Pediatric Safety Incidents From an Intensive Care Reporting System

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Abstract

Objectives:

Adverse events impose a great burden on patients and the health care system, but not enough is known about how to address incidents involving pediatric patients. This study examined the demographic factors, types of events, contributing system factors, and harm associated with incidents that occur in pediatric intensive care units.

Methods:

Cross-sectional analysis of 2 years of data on all pediatric safety incidents and near misses reported to the voluntary provider-recorded Intensive Care Unit Safety Reporting System in regards to harm and contributing factors.

Results:

In 464 incidents reported from 23 intensive care units to the Intensive Care Unit Safety Reporting System, patients were physically injured in one third of incidents and harmed in some way in two thirds of incidents. Medication errors were the most common incident type, but were associated with less harm than other event types. Line, tube, and airway events comprised one third of incidents and were associated with more harm than other types. Patient contributing factors were a strong predictor of harm; training and education factors were also commonly cited. In multivariate analysis, patient factors were the strongest predictor of harm adjusting for age, sex, and race.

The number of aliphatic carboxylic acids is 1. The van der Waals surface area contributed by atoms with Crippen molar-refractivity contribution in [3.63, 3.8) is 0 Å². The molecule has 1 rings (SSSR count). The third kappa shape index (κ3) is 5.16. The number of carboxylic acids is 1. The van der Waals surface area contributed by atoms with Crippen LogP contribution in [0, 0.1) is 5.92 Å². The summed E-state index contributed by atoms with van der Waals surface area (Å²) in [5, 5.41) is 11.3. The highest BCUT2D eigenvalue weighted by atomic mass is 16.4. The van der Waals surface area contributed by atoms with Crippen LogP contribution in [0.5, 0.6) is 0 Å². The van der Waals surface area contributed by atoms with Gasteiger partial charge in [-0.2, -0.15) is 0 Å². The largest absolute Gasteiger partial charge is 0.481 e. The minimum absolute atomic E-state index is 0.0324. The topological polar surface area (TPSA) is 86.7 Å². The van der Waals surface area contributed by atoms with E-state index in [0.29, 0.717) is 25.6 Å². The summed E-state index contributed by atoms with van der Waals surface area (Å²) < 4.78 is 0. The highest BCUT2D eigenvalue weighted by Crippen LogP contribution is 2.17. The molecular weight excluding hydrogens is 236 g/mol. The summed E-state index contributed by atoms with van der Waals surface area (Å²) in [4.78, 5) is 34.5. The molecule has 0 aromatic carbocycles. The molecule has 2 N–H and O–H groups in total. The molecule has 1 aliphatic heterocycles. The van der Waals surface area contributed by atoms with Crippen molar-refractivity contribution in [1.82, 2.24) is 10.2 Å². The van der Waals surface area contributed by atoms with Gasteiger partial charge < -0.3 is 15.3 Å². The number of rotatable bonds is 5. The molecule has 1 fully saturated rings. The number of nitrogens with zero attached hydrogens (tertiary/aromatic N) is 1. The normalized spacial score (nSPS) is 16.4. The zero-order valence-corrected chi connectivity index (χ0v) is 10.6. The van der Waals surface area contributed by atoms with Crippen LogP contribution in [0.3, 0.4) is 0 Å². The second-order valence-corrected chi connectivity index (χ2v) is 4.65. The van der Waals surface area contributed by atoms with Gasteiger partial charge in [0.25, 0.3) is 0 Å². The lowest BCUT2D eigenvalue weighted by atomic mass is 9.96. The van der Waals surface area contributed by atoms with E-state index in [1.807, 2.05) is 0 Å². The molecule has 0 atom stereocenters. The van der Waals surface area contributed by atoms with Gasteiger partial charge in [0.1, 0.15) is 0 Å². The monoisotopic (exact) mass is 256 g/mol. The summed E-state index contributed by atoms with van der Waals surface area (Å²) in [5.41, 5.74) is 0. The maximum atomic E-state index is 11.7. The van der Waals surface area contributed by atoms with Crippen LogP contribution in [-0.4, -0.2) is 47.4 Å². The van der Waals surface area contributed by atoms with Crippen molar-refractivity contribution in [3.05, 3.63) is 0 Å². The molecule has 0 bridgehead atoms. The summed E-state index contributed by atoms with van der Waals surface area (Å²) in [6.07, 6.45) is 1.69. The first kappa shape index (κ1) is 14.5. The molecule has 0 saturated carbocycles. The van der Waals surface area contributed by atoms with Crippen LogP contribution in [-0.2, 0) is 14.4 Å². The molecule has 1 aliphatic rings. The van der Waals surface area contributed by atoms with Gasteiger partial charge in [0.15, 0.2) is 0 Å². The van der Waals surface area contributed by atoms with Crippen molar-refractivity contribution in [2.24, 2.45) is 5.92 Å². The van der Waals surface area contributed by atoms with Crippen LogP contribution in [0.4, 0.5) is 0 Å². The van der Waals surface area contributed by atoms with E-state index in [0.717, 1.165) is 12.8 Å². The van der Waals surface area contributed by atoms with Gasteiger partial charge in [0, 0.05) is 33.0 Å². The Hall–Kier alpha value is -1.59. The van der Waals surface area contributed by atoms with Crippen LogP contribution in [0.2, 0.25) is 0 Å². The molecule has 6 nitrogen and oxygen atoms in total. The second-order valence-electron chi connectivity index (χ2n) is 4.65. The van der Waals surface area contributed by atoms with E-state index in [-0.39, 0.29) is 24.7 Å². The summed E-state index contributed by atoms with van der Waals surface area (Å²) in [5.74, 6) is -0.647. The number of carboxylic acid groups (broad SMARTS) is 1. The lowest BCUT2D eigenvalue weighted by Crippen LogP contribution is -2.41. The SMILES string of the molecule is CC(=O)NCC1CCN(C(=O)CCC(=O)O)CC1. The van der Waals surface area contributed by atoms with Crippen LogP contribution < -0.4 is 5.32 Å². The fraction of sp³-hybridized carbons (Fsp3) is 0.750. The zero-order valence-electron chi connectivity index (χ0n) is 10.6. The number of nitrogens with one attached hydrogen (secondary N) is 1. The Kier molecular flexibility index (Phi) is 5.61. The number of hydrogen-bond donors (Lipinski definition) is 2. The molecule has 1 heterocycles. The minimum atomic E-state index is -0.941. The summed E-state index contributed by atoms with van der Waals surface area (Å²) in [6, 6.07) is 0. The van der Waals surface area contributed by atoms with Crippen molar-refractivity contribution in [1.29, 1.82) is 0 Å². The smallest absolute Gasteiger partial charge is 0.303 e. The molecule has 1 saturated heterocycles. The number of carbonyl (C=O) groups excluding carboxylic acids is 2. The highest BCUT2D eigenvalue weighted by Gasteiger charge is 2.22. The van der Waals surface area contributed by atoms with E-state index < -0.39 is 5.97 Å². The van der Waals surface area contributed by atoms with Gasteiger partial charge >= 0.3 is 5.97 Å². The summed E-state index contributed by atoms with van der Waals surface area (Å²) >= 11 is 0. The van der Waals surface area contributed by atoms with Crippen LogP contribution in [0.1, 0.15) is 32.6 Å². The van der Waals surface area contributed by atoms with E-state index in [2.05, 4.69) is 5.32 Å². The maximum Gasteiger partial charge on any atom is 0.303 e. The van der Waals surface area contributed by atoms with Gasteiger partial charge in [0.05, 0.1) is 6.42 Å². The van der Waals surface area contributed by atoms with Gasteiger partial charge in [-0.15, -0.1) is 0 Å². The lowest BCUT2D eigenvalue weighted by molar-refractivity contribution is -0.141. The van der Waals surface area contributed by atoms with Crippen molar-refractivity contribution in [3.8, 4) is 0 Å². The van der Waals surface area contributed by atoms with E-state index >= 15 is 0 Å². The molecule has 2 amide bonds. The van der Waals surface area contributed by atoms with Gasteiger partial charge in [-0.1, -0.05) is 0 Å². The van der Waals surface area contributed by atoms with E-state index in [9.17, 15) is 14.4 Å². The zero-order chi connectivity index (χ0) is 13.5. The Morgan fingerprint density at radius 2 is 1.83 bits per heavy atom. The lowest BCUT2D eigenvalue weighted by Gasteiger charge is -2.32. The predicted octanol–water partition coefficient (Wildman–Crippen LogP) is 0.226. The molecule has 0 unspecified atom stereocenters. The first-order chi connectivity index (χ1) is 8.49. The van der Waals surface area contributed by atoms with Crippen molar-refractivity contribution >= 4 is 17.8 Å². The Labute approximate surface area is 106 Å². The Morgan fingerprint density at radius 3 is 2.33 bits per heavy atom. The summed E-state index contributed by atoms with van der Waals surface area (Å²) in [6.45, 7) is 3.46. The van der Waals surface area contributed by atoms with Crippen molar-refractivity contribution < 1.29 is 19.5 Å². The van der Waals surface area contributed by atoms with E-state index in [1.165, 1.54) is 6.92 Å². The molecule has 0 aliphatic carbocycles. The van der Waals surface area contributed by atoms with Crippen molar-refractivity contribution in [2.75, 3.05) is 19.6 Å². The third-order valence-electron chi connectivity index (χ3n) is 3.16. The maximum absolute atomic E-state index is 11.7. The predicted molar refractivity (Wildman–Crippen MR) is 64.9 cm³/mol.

Conclusions:

Pediatric patients are commonly harmed in intensive care units. There are several potential ways to improve safety including protocols for high-risk procedures involving lines and tubes, improved monitoring, and staffing, training and communication initiatives. Providers may be able to identify patients at increased risk for harm and intervene to protect patient safety.

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